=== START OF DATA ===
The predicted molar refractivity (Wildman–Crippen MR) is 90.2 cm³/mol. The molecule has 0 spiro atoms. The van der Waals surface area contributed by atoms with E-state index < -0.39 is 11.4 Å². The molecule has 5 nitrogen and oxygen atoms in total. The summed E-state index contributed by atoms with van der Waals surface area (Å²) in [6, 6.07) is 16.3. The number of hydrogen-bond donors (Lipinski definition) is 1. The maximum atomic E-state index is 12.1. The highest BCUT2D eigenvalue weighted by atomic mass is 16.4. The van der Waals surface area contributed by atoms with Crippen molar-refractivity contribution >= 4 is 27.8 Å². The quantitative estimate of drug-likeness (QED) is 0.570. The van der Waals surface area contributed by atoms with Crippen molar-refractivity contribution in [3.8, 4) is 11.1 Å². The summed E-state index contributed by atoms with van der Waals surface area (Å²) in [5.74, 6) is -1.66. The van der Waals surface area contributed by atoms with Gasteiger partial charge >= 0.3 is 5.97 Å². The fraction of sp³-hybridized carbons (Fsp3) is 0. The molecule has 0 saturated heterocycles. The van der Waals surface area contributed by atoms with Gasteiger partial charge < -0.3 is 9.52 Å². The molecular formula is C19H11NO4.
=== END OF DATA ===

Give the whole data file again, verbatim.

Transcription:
The predicted molar refractivity (Wildman–Crippen MR) is 90.2 cm³/mol. The molecule has 0 spiro atoms. The van der Waals surface area contributed by atoms with E-state index < -0.39 is 11.4 Å². The molecule has 5 nitrogen and oxygen atoms in total. The summed E-state index contributed by atoms with van der Waals surface area (Å²) in [6, 6.07) is 16.3. The number of hydrogen-bond donors (Lipinski definition) is 1. The maximum atomic E-state index is 12.1. The highest BCUT2D eigenvalue weighted by atomic mass is 16.4. The van der Waals surface area contributed by atoms with Crippen molar-refractivity contribution >= 4 is 27.8 Å². The quantitative estimate of drug-likeness (QED) is 0.570. The van der Waals surface area contributed by atoms with Crippen molar-refractivity contribution in [3.8, 4) is 11.1 Å². The summed E-state index contributed by atoms with van der Waals surface area (Å²) in [5.74, 6) is -1.66. The van der Waals surface area contributed by atoms with Gasteiger partial charge >= 0.3 is 5.97 Å². The fraction of sp³-hybridized carbons (Fsp3) is 0. The molecule has 0 saturated heterocycles. The van der Waals surface area contributed by atoms with Gasteiger partial charge < -0.3 is 9.52 Å². The molecular formula is C19H11NO4.